A soon as Boyce returned home to Chicago from his expedition, he began working on an American Scouting organization. He discussed the idea with his friend, Colin H. Livingstone, of Washington, D.C., and with other people in Washington. Livingstone would later become the President of the National Scout Council. Only four months after his foggy encounter with the unknown Scout in London, William D. Boyce incorporated the organization, choosing Washington, DC, rather than Chicago to emphasize its national character. It was in Washington that the Boy Scouts of America was incorporated on February 8, 1910. The stated purpose of the Boy Scouts when the organization was incorporated was to teach (boys) patriotism, courage, self-reliance and kindred values. These values have changed little in the 100 years since its incorporation.
Later that year President Theodor Roosevelt placed his seal of approval on the Boy Scouts of America on September 23, 1910 at a banquet honoring Robert Baden-Powell by stating, "I believe in the movement with all of my heart". In March of 1912, World Scouting founder and leader Baden-Powell along with Chief Scout Executive James West on a promotional tour of the United Sates met in San Francisco at the Palace Hotel to discuss with Bay Area Scout leaders the Scouting movement. The fledgling Scouting movement was growing fast and furious across the Country.
OAKLAND AND SAN FRANCISCO COUNCILS ARE ORGANIZED
Newspaper articles show that as early as September of 1910, Scout troops were being organized in the cities of both Oakland and San Francisco. Influential city and private leaders from both Oakland and San Francisco had been discussing for some time the prospect of organizing local Boy Scout Councils. Days before the United States Congress granted a charter to the Boy Scouts of America, the Oakland-Piedmont Council was officially organized on June 2, 1916 and then six months later on January 15, 1917 the San Francisco Council was officially organized.
SAN FRANCISCO BAY AREA COUNCIL IS CREATED
In the early 1960's former United States Senator William F. Knowland chaired a study commission by the Western Region of the Boy Scouts of America regarding a plan to merge all nine of the Scout Councils in the Bay Area into one large council. Of the nine Bay Area Councils, only the Oakland Council and the San Francisco Council voted in favor of a merger. The Oakland Council was larger but even so its operating costs were much less than that of the San Francisco Council where the population of Scout age boys was shrinking. It still made practical sense to merge the two councils though. Almost fifty years after the Oakland and San Francisco Councils were first organized, these two councils would merge on Monday, February 10, 1964 atop Yerba Buena Island in a ceremony uniting the 30,000 Scouts and leaders of the former councils and creating the San Francisco Bay Area Council.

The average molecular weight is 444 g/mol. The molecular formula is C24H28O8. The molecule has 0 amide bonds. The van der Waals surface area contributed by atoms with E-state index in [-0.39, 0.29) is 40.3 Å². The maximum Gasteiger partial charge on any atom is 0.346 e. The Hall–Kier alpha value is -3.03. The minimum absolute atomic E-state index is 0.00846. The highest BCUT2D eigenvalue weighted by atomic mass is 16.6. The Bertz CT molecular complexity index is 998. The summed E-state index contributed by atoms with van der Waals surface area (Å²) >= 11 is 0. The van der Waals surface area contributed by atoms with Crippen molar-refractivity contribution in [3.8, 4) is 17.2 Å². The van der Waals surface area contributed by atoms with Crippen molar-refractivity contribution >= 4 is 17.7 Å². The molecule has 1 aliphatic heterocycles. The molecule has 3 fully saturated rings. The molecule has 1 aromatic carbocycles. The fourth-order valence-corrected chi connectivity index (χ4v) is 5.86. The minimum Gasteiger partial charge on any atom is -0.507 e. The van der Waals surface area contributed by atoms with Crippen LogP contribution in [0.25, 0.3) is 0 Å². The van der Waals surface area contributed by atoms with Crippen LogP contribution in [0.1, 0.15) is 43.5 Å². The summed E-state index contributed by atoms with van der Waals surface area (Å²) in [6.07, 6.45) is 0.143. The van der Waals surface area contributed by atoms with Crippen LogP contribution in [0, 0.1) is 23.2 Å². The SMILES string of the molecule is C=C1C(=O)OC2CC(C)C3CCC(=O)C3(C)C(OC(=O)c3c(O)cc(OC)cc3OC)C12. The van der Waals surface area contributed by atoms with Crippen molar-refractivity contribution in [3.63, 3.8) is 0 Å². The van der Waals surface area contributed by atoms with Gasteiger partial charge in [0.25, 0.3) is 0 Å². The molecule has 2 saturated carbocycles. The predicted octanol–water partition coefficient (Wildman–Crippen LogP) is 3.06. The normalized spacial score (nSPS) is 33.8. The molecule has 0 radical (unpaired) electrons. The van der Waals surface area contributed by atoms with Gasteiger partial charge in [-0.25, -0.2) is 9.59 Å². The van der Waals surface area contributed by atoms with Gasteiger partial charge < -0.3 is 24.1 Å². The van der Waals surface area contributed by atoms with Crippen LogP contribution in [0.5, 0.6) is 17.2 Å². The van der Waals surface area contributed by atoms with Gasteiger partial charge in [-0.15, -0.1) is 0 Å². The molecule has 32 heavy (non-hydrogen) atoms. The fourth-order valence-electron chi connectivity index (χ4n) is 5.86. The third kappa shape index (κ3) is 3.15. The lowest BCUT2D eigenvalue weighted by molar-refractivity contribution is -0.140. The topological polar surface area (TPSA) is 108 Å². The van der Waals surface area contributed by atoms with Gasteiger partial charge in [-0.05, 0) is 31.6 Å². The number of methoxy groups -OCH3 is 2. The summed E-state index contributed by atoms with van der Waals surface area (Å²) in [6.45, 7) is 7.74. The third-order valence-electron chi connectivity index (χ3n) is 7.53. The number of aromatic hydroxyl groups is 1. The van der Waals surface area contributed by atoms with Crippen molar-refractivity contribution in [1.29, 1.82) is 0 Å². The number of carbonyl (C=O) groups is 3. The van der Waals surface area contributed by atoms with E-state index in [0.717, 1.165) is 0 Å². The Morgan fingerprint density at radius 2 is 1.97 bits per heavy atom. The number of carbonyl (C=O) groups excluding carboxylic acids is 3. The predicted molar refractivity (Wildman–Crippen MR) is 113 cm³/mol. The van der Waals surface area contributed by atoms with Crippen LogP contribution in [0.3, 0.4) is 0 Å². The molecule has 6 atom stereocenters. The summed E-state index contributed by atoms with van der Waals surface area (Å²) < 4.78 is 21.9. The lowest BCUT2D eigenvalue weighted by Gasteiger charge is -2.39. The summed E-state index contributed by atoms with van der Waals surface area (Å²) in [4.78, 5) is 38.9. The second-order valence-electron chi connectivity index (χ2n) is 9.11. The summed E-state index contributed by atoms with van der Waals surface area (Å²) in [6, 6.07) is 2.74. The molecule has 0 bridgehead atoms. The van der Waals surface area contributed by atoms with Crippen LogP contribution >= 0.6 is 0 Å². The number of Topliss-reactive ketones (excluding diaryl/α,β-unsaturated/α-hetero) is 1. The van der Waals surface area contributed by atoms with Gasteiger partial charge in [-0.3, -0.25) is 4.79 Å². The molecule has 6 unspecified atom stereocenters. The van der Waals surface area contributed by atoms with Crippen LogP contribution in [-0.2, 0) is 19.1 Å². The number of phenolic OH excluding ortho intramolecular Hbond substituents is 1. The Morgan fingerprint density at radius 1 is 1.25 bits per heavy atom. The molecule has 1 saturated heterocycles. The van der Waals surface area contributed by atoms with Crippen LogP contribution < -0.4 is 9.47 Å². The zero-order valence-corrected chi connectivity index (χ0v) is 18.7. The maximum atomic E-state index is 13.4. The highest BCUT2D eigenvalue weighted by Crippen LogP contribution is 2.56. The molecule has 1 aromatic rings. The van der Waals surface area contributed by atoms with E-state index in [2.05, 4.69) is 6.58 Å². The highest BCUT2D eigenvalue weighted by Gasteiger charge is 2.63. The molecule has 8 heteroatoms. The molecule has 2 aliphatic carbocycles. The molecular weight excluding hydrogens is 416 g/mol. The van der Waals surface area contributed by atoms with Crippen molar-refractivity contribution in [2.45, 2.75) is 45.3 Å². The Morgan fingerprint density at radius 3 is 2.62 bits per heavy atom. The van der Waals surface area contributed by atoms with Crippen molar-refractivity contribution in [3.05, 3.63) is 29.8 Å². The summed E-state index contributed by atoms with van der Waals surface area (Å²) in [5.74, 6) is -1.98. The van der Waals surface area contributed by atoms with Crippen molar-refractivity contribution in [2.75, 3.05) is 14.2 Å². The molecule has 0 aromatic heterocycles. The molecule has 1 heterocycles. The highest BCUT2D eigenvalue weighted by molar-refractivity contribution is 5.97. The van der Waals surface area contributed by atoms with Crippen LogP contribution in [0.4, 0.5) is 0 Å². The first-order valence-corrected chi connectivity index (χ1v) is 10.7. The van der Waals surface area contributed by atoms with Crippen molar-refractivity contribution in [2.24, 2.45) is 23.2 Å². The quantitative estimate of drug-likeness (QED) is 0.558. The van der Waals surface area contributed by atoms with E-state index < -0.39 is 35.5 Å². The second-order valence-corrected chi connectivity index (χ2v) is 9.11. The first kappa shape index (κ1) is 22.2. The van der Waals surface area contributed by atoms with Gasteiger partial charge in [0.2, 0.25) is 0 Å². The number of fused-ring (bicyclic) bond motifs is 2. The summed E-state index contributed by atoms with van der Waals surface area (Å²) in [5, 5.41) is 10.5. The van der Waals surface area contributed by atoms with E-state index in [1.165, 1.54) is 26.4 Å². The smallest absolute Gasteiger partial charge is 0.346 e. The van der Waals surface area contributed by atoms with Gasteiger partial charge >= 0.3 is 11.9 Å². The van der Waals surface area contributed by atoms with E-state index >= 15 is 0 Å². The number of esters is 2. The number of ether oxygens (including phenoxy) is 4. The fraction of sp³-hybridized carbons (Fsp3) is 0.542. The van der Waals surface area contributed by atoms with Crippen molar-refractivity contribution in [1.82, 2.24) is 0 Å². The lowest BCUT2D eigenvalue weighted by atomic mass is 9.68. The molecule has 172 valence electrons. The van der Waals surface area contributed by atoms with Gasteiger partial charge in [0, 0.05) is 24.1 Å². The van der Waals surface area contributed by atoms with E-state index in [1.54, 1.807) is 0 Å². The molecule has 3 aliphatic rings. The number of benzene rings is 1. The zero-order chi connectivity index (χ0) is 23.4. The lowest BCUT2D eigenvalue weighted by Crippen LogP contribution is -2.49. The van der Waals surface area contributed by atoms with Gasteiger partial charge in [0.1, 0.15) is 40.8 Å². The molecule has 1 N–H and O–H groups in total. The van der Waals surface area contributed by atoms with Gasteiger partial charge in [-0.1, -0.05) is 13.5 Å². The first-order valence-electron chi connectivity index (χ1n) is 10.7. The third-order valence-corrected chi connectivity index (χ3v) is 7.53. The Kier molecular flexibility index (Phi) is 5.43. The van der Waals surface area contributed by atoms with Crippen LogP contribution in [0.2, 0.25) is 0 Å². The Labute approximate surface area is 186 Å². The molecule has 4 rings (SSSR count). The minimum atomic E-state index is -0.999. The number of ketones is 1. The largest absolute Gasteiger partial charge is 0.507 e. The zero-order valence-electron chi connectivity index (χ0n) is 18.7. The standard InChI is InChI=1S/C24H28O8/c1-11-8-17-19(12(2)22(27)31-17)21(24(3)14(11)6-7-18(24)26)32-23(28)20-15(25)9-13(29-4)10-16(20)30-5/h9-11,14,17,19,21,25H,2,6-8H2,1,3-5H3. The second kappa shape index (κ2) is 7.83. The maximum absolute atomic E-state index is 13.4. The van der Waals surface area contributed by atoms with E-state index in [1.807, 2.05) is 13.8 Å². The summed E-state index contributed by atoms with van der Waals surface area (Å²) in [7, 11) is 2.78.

This year during the centennial celebration of the founding of the Boy Scouts of America, the San Francisco Bay Area Council celebrates 46 years as a combined council, 94 years since our original councils were formed and 100 years of Scouting in the Bay Area. To celebrate the centennial, in April of 2010, the San Francisco Bay Area Council had the honor of hosting the Northern California 100th Anniversary of Scouting Jamboree at the Alameda County Fairgrounds in Pleasanton. Over 20,000 Scouts, Scouters, Scout families and the general public participated in a once in a lifetime event honoring the Boy Scouts of America. Thus begins the history of the San Francisco Bay Area Council and its predecessors the Oakland Area Council and the San Francisco Council.